Riverside Drive, Perth Western Australia, is a road on the northern side of Perth Water which was planned in 1903, but which was not eventually completed until the 1930s due to the need to have reclaimed land on which to build the road. Construction of the road in the 1930s was seen as a threat to the lightering trade on the Swan River between Perth and Fremantle.
In the early 20th century the name of the road carried beyond its current length; proposed river-side roads were mentioned for South Perth and the northern shore of the Swan River as far as Peppermint Grove. Plans to widen were proposed in 1985 and in 1986. Significant changes in the landscaping along Riverside Drive were made in 1999.
At times of heavy rains and the Swan River flooding, Riverside Drive has been affected seriously, in the 1930s and 1940s as well as more recently. The pedestrian/bicycle path along the water is a magnificent way to take in the lovely vistas of Perth CBD's waterside location.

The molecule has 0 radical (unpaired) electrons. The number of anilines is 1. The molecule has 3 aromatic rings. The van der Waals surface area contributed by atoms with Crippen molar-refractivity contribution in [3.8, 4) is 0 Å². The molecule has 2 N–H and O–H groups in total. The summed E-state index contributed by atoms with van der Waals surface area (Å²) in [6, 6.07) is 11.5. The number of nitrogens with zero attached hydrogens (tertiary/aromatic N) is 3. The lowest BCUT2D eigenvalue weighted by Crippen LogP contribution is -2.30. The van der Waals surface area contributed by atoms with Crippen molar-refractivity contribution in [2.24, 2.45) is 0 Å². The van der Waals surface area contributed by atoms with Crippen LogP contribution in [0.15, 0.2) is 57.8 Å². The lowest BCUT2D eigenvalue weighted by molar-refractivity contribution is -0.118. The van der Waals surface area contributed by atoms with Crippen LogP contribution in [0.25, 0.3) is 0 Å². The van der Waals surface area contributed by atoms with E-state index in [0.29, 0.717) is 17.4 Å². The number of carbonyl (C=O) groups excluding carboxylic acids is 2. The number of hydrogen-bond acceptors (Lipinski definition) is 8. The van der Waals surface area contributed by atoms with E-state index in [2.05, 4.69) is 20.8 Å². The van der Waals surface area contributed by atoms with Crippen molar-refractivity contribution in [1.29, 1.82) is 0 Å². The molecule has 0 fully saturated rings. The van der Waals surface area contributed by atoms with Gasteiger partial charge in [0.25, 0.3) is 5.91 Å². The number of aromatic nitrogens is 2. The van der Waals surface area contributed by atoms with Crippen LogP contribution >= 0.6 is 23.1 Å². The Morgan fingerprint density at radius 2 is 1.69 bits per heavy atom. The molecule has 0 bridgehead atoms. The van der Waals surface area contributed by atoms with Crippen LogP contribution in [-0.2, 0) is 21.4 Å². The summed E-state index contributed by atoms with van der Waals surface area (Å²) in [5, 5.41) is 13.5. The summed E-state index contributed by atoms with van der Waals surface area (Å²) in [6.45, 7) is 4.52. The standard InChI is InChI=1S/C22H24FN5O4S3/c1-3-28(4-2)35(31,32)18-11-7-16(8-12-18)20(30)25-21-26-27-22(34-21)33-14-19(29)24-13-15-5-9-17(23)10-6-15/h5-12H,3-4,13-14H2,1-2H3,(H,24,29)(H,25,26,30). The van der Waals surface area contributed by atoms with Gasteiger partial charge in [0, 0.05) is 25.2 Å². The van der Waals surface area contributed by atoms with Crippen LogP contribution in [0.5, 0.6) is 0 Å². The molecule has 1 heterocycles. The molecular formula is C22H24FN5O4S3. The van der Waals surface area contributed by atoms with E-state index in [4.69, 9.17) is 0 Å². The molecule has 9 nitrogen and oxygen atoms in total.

The Bell Tower (a specially built 82.5 metres high copper and glass campanile) located on Riverside Drive overlooking the picturesque Swan River is one of Perth's most unique and must see tourist attractions. Filled with fascinating historic content and boasting a unique and distinctive design (resulting from a major architectural competition) it has become an icon for Perth and Western Australia. The Swan Bells are a set of 18 bells hanging in the Bell Tower. Taking their name from the Swan River, which their tower overlooks, and forming a sixteen-bell peal with two extra chromatic notes, they are one of the largest sets of change ringing bells in the world.
This post is part of the Water World Wednesday meme,
and also part of the Outdoor Wednesday meme,
and also part of the Nature Footsteps Waters meme.